Cubs fans wave goodbye to Wilson Contreras at Wrigley Field. Will it ever make sense?

Almost free, Willie.

Stop wondering if the kids love him or not. Free to move on with his baseball life. Free to win again.

And what could it be?

“I’m very happy to help another team get to the World Series,” Willson Contreras said after Tuesday’s 4-2 win over the Pirates in what he had every reason to assume would be the Cubs. was their last home game.

happy Sure, even if the thought of making a trade before baseball’s Aug. 2 deadline makes him deeply depressed — which it certainly does — and even if it’s hard to say goodbye to Wrigley Field, In which he spent the entire amount. – Making a short two-game homestand.

There is life after Wrigley, as one player after another from the 2016 World Series team has experienced, and it can be pretty good. For the 30-year-old Contreras, easily one of the top hitters on the trade market, a talented and respected backstop, is in his prime and has a chance to command a nine-figure deal soon. Become a free agent, it can be awesome.

Rebuilding kids don’t want it? Only in a fantasy world where up is down, good is bad and rich is poor, does this even begin to make sense.

“I’m leaving with my head held high, because I did everything I could to make this team better,” he said.

It goes back to his impossibly high arrival on the scene in 2016 and even earlier. Contreras was 17 — a boy — when the Cubs signed him in 2009. As of 2015, he was their Minor League Player of the Year, batting .333 with an on-base percentage of .413. And though he was an afterthought in 2015, when Kris Bryant won Rookie of the Year, Babe Ruth showed off the form of Kyle Schwarber and other young Cubs were hitting it, Contreras was already on his way to becoming a star in his own right. was

Anyone who didn’t already know it certainly felt it on June 19, 2016, when Contreras pinch-hit for Kyle Hendricks and — on the first pitch of his first major league at-bat — crushed a changeup from the Pirates’ AJ Schugel. 415 feet to center field. The Wrigley crowd, which was on its feet and cheering the Venezuelan newcomer before he stepped into the box, went completely bonkers as the ball soared over Ivy. Javy Baez, waiting for Contreras at home, jumped up and down excitedly. Joe Madden, standing on the top step of the dugout, beamed. And then – does it get better? – A curtain call from the crowd. What a moment. What a way to make a first impression.

“It’s an amazing feeling,” Contreras said then. “I don’t have words to describe how happy I am to be here.”

Six years later, his love for the Cubs, and for Wrigley, and his passion for the game has never been in doubt. And neither did the fans, who gave him a standing ovation before his first at-bat on Tuesday. Contreras stepped back from the box and doffed his helmet before blasting Bryce Wilson’s first-pitch single up the middle. He later scored on a double by Ian Happ, another Cub that could be out any day now.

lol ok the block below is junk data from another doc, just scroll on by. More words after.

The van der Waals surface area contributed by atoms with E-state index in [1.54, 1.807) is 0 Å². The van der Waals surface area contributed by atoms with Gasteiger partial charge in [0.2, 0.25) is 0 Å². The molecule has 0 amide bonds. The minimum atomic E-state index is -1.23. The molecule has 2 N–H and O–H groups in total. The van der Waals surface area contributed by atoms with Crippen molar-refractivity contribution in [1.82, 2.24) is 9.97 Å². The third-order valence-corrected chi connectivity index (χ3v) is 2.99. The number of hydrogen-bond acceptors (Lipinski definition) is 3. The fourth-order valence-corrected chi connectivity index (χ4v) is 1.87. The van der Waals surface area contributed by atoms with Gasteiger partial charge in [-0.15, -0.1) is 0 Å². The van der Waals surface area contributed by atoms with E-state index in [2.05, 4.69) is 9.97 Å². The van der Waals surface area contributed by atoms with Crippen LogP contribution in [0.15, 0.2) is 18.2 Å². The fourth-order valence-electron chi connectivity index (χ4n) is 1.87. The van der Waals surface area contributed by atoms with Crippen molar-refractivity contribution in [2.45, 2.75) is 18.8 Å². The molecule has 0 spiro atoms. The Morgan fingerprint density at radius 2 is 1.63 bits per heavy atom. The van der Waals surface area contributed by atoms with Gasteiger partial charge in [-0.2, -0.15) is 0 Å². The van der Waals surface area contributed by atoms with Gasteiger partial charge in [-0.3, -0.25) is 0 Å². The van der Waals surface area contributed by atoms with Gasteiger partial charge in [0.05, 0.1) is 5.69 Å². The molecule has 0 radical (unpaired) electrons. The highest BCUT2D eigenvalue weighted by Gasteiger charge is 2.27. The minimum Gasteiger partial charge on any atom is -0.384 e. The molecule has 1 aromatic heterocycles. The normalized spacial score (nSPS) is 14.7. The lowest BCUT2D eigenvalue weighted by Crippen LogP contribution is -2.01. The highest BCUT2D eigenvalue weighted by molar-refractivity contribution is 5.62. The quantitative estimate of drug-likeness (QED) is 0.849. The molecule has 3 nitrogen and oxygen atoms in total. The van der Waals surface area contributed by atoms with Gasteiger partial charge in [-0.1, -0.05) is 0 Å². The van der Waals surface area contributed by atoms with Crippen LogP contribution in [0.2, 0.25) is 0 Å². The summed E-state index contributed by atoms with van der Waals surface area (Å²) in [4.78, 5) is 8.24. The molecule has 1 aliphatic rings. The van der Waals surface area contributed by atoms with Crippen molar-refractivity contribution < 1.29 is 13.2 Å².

“It was amazing,” he said. “I tried to enjoy it as much as possible.”

It started here against the Pirates for Contreras and ended here against the Pirates, maybe not as poetic as a home run in his last Wrigley at-bat in blue pinstripes, but, hey, rare. There is only one thing that is perfect. After the final out, teammates walked Contreras to the end of the handshake line and gave him extra room for an extra-long hug. Jason Heyward made it worth a thousand words. David Ross picked him up off the ground as if to say, “You think you’re a better catcher than me? You’re right, my friend.” Back in the dugout, Contreras hugged Happ once and for all before dissolving into tears and walking down the clubhouse steps.

“They showed me how much they loved me,” he said.

There was a lot to love, including a pinch-hit single in the ninth inning to score Anthony Rizzo and Ben Zobrist and tie the Giants in Game 4 of the 2016 NLDS. Contreras pumped his chest and yelled, “Let’s go!” in the visitors’ dugout in hysterics, and grew so high that first-base coach Brandon Hyde had to rub his shoulder so he could breathe.

Contreras caught the biggest pitch at Wrigley in generations, since Aroldis Chapman hit the pennant against the Dodgers that October. And he started behind the plate — as Hendricks’ wingman — in two of the biggest Cub games in modern history, Game 6 against the Dodgers and Game 7 of the World Series in Cleveland. All he’s done since that magical postseason is become a better player across the board.

Contreras didn’t strap on catcher’s gear for his final home game at Wrigley. Instead, he was designated a hitter, better reserved for all contenders in contention.

He is almost free.

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